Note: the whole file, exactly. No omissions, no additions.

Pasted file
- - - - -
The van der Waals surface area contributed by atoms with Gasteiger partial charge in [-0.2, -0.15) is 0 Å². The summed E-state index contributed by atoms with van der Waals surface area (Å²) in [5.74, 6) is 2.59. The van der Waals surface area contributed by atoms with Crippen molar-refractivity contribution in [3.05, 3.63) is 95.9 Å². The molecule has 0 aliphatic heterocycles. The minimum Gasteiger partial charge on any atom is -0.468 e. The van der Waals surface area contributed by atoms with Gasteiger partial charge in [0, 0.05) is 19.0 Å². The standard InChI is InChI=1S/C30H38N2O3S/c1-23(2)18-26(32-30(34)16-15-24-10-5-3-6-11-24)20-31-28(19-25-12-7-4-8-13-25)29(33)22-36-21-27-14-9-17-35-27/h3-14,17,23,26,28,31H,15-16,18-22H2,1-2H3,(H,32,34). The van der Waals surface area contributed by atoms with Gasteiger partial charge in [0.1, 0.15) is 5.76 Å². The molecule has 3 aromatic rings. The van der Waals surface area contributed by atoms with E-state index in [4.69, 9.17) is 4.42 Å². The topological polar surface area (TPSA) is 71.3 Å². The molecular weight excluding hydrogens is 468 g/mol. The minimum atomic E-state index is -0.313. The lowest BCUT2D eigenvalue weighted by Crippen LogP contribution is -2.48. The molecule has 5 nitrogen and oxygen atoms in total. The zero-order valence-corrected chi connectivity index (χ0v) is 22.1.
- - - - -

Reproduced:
The van der Waals surface area contributed by atoms with Gasteiger partial charge in [-0.2, -0.15) is 0 Å². The summed E-state index contributed by atoms with van der Waals surface area (Å²) in [5.74, 6) is 2.59. The van der Waals surface area contributed by atoms with Crippen molar-refractivity contribution in [3.05, 3.63) is 95.9 Å². The molecule has 0 aliphatic heterocycles. The minimum Gasteiger partial charge on any atom is -0.468 e. The van der Waals surface area contributed by atoms with Gasteiger partial charge in [0, 0.05) is 19.0 Å². The standard InChI is InChI=1S/C30H38N2O3S/c1-23(2)18-26(32-30(34)16-15-24-10-5-3-6-11-24)20-31-28(19-25-12-7-4-8-13-25)29(33)22-36-21-27-14-9-17-35-27/h3-14,17,23,26,28,31H,15-16,18-22H2,1-2H3,(H,32,34). The van der Waals surface area contributed by atoms with Gasteiger partial charge in [0.1, 0.15) is 5.76 Å². The molecule has 3 aromatic rings. The van der Waals surface area contributed by atoms with E-state index in [4.69, 9.17) is 4.42 Å². The topological polar surface area (TPSA) is 71.3 Å². The molecular weight excluding hydrogens is 468 g/mol. The minimum atomic E-state index is -0.313. The lowest BCUT2D eigenvalue weighted by Crippen LogP contribution is -2.48. The molecule has 5 nitrogen and oxygen atoms in total. The zero-order valence-corrected chi connectivity index (χ0v) is 22.1.